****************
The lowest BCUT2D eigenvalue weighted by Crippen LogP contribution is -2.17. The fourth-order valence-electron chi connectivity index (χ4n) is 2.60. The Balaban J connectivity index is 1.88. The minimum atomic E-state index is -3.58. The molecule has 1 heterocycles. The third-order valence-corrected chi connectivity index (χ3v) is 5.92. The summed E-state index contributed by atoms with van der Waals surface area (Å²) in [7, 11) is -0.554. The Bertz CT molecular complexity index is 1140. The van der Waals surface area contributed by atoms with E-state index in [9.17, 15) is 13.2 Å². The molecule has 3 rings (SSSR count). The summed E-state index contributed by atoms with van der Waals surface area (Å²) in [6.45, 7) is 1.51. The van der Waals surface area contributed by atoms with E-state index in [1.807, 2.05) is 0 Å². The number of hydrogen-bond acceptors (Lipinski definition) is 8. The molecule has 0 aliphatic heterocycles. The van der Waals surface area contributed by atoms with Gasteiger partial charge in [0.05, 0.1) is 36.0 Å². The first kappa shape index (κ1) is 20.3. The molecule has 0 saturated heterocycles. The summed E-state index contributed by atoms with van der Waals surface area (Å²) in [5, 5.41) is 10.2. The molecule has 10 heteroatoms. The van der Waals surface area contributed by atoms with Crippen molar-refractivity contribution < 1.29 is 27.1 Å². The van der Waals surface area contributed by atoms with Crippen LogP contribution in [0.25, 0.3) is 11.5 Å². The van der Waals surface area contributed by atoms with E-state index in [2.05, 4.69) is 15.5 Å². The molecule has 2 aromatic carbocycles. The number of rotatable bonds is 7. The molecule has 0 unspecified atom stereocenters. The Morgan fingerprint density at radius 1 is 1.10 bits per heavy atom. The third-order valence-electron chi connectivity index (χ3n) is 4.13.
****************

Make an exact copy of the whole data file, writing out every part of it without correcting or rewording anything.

The lowest BCUT2D eigenvalue weighted by Crippen LogP contribution is -2.17. The fourth-order valence-electron chi connectivity index (χ4n) is 2.60. The Balaban J connectivity index is 1.88. The minimum atomic E-state index is -3.58. The molecule has 1 heterocycles. The third-order valence-corrected chi connectivity index (χ3v) is 5.92. The summed E-state index contributed by atoms with van der Waals surface area (Å²) in [7, 11) is -0.554. The Bertz CT molecular complexity index is 1140. The van der Waals surface area contributed by atoms with E-state index in [9.17, 15) is 13.2 Å². The molecule has 3 rings (SSSR count). The summed E-state index contributed by atoms with van der Waals surface area (Å²) in [6.45, 7) is 1.51. The van der Waals surface area contributed by atoms with E-state index in [1.807, 2.05) is 0 Å². The number of hydrogen-bond acceptors (Lipinski definition) is 8. The molecule has 0 aliphatic heterocycles. The van der Waals surface area contributed by atoms with Gasteiger partial charge in [0.05, 0.1) is 36.0 Å². The first kappa shape index (κ1) is 20.3. The molecule has 0 saturated heterocycles. The summed E-state index contributed by atoms with van der Waals surface area (Å²) in [5, 5.41) is 10.2. The molecule has 10 heteroatoms. The van der Waals surface area contributed by atoms with Crippen molar-refractivity contribution < 1.29 is 27.1 Å². The van der Waals surface area contributed by atoms with Crippen LogP contribution in [0.25, 0.3) is 11.5 Å². The van der Waals surface area contributed by atoms with E-state index in [2.05, 4.69) is 15.5 Å². The molecule has 2 aromatic carbocycles. The number of rotatable bonds is 7. The molecule has 0 unspecified atom stereocenters. The Morgan fingerprint density at radius 1 is 1.10 bits per heavy atom. The third-order valence-electron chi connectivity index (χ3n) is 4.13.